Michael Klazema has been developing products for the background screening industry since 2009 and is lead author and editor for a background checks community.
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My business was growing by leaps and bounds. I was waking up at 5am and working til midnight, when I'd get a couple of hours sleep and go right back to the grind. I loved my business, but I was getting burnt out on doing the work for it - work that I knew that I could hire someone to do. It was time to hire my first employee.

When I first started, I wasn't thinking about the little steps along the way. I was thinking about the fact that I would bring in millions of dollars. I was like one of those starry eyed kids who dreams of fast cars while driving a Pontiac T-1000. Here are some of the guidelines and steps that I didn’t have when I hired my first employee.

Before You Advertise

Get an Employer Identification Number
The government loves its money. The first thing that you need to do before hiring your first employee is to get an identification number. This assumes that you've already registered your business with the IRS.

Talk to the Labor Department
Once the federal tax portions are taken care of, you move on to the state labor department. There are several forms which you need to file with the state to prove that you are a business entity and to pay your state's unemployment taxes.

Worker's compensation
Worker's comp insurance is required in many states. The coverage is intended to protect those workers who might end up in an on-the-job injury. Even if your workers are office workers, you need to have this type of insurance.

Payroll
Taxes are a lot easier when you are doing them for yourself. When you add another individual to the team, you need to get yourself someone to do the payroll taxes and withholding. It is easier to have a trained professional do this rather than spending your own time figuring out the numbers.

Have necessary paperwork for new employees
Each employee needs to have at least a withholding allowance certificate (W-4) and an I-9 (Employment Eligibility Verification) on file with your company. You can get these forms online at www.uscis.gov.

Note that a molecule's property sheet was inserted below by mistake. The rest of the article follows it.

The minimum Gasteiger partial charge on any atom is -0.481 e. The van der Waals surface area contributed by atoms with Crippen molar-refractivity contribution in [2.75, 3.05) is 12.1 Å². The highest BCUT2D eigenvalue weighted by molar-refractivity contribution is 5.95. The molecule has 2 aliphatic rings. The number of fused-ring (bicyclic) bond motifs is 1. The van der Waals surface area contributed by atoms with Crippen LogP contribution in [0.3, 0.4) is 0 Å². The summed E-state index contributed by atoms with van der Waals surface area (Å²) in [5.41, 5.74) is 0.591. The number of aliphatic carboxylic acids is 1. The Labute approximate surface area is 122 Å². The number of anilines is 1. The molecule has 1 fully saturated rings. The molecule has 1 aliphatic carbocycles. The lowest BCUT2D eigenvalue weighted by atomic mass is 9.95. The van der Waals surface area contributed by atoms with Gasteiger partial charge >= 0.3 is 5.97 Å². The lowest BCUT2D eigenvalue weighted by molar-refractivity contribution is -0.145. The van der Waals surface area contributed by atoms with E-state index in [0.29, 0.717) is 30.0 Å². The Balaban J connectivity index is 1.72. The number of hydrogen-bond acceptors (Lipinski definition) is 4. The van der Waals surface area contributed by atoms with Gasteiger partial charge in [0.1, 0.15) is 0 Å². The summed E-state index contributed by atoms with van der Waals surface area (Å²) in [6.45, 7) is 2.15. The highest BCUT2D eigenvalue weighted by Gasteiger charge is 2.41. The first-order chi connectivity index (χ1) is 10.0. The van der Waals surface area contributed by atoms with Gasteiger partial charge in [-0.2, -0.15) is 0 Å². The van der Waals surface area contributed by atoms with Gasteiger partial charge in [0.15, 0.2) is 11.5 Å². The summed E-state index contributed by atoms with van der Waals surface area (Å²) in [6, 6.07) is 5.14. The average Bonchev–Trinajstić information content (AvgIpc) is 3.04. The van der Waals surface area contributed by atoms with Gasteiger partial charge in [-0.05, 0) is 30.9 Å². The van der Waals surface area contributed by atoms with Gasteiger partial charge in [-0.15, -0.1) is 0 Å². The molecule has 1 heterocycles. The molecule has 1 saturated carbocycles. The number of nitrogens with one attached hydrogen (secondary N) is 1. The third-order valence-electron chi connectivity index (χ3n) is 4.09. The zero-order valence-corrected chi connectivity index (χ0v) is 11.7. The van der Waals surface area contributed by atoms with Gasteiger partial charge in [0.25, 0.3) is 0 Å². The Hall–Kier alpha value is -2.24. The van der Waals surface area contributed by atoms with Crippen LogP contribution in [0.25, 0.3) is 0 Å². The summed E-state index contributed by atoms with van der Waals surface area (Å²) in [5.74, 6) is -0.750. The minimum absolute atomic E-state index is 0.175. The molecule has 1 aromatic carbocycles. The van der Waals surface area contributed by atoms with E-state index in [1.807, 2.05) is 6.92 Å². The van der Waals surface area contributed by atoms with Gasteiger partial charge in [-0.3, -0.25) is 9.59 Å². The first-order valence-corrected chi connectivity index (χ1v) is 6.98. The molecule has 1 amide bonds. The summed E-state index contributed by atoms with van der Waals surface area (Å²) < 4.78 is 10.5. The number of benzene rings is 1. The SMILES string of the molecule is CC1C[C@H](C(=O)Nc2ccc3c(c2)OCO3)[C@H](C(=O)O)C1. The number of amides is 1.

Getting An Employee
Once the groundwork has been laid, it's time to start the process of finding the right new employee for your business. What I most needed was someone who would be able to coordinate operations and free up my time for growing the business. The first steps in getting the right employee are crucial.

Decide what you want
Before you start advertising for your new employee, you need to figure out exactly what you want in your new employee. What do you want them to do? Get very specific about this. It will save a LOT of time in sorting through resumes.

Advertise In Your Circles
The first place to start looking for your new hire is within the circles that you've already established. There might be people you already know who are looking for jobs. If they are, they might be the perfect fit.

Use Social Media
Once you advertise using social media, you'll get a boatload of people applying for the position that you've got available. There will be people from all walks of life, and what seems like every experience level under the sun. For me, it was a roller coaster ride to find someone who could do what I needed.

Narrow Down the Results
You are the one who's in charge of finding the perfect fit for your position. It's fairly easy to sift through the junk like a hiring manager, as a lot of unqualified people will apply for your position. You should be able to discount around 80% of the resumes that you receive.

Schedule Interviews
The interview process was the most enjoyable for me, because it reminded me of all of the times that I was on the other side of the table. Set aside a few days at the beginning of the week to do interviews. If you’re placing your employees into a money handling position, make sure that you receive permission from them for the background check.

Background Checks
Once you've got your permissions in order, it's time to do the background checks. This step will help you make the right decision, as it will provide independent verification of the information that you received in the interview. Do this after the field has been narrowed to the few applicants that you are seriously considering.

Offer the Position
Make sure that you have an established benefits package and know how much money that you will offer your new employee. Once you have that taken care of, you can make the call and deliver the good news.

Hiring my first employee took around three weeks. In the beginning, I thought that it would be the paperwork that would take the longest. The initial paperwork is the easiest part of the process, and it only gets easier on your second, third, and fourth employees. Finding the right person for the position is an art form - it takes a mixture of gut feelings, background checks, and asking the right questions.

Tags: Social Media, Advice, Workers' Compensation, Background check, Employer Identification Number, Employment eligibility verification, I-9, IRS, Labor Department, Payroll, USCIS, W-4, Pontiac